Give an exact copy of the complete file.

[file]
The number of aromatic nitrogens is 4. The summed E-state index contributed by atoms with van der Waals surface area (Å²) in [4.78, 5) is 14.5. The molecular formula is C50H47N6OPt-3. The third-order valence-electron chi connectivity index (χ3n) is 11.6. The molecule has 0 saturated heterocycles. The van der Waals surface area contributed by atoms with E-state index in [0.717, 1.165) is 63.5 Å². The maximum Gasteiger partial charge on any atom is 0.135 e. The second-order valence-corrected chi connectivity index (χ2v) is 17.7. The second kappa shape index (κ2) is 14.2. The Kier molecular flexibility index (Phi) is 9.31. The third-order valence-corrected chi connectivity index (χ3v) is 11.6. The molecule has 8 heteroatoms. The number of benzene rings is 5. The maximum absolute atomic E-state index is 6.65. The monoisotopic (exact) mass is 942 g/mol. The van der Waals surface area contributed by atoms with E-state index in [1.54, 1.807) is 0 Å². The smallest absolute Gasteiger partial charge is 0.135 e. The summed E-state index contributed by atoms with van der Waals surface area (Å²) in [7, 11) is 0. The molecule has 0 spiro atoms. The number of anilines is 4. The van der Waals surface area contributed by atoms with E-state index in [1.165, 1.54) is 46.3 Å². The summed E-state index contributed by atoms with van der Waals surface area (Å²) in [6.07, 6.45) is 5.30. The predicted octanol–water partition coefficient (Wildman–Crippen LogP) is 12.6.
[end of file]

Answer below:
The number of aromatic nitrogens is 4. The summed E-state index contributed by atoms with van der Waals surface area (Å²) in [4.78, 5) is 14.5. The molecular formula is C50H47N6OPt-3. The third-order valence-electron chi connectivity index (χ3n) is 11.6. The molecule has 0 saturated heterocycles. The van der Waals surface area contributed by atoms with E-state index in [0.717, 1.165) is 63.5 Å². The maximum Gasteiger partial charge on any atom is 0.135 e. The second-order valence-corrected chi connectivity index (χ2v) is 17.7. The second kappa shape index (κ2) is 14.2. The Kier molecular flexibility index (Phi) is 9.31. The third-order valence-corrected chi connectivity index (χ3v) is 11.6. The molecule has 8 heteroatoms. The number of benzene rings is 5. The maximum absolute atomic E-state index is 6.65. The monoisotopic (exact) mass is 942 g/mol. The van der Waals surface area contributed by atoms with E-state index in [1.54, 1.807) is 0 Å². The smallest absolute Gasteiger partial charge is 0.135 e. The summed E-state index contributed by atoms with van der Waals surface area (Å²) in [7, 11) is 0. The molecule has 0 spiro atoms. The number of anilines is 4. The van der Waals surface area contributed by atoms with E-state index in [1.165, 1.54) is 46.3 Å². The summed E-state index contributed by atoms with van der Waals surface area (Å²) in [6.07, 6.45) is 5.30. The predicted octanol–water partition coefficient (Wildman–Crippen LogP) is 12.6.